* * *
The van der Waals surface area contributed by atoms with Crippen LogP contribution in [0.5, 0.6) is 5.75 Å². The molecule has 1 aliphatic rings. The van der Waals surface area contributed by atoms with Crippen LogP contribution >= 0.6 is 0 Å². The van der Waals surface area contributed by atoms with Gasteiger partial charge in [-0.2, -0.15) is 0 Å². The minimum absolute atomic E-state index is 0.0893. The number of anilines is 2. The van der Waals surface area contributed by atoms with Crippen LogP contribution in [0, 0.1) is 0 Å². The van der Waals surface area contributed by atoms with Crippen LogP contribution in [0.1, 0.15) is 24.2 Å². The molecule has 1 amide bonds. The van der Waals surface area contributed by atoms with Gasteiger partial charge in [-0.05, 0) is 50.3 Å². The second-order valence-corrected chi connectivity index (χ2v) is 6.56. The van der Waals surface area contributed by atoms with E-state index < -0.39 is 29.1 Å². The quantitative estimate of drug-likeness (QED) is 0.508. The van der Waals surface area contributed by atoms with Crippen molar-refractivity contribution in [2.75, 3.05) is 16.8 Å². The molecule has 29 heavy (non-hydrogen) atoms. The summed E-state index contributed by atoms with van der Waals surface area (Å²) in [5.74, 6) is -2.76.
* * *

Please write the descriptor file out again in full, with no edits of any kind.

The van der Waals surface area contributed by atoms with Crippen LogP contribution in [0.5, 0.6) is 5.75 Å². The molecule has 1 aliphatic rings. The van der Waals surface area contributed by atoms with Crippen LogP contribution >= 0.6 is 0 Å². The van der Waals surface area contributed by atoms with Gasteiger partial charge in [-0.2, -0.15) is 0 Å². The minimum absolute atomic E-state index is 0.0893. The number of anilines is 2. The van der Waals surface area contributed by atoms with Crippen LogP contribution in [0, 0.1) is 0 Å². The van der Waals surface area contributed by atoms with Crippen LogP contribution in [0.1, 0.15) is 24.2 Å². The molecule has 1 amide bonds. The van der Waals surface area contributed by atoms with Gasteiger partial charge in [-0.05, 0) is 50.3 Å². The second-order valence-corrected chi connectivity index (χ2v) is 6.56. The van der Waals surface area contributed by atoms with E-state index < -0.39 is 29.1 Å². The quantitative estimate of drug-likeness (QED) is 0.508. The van der Waals surface area contributed by atoms with Crippen molar-refractivity contribution in [2.75, 3.05) is 16.8 Å². The molecule has 29 heavy (non-hydrogen) atoms. The summed E-state index contributed by atoms with van der Waals surface area (Å²) in [5.74, 6) is -2.76.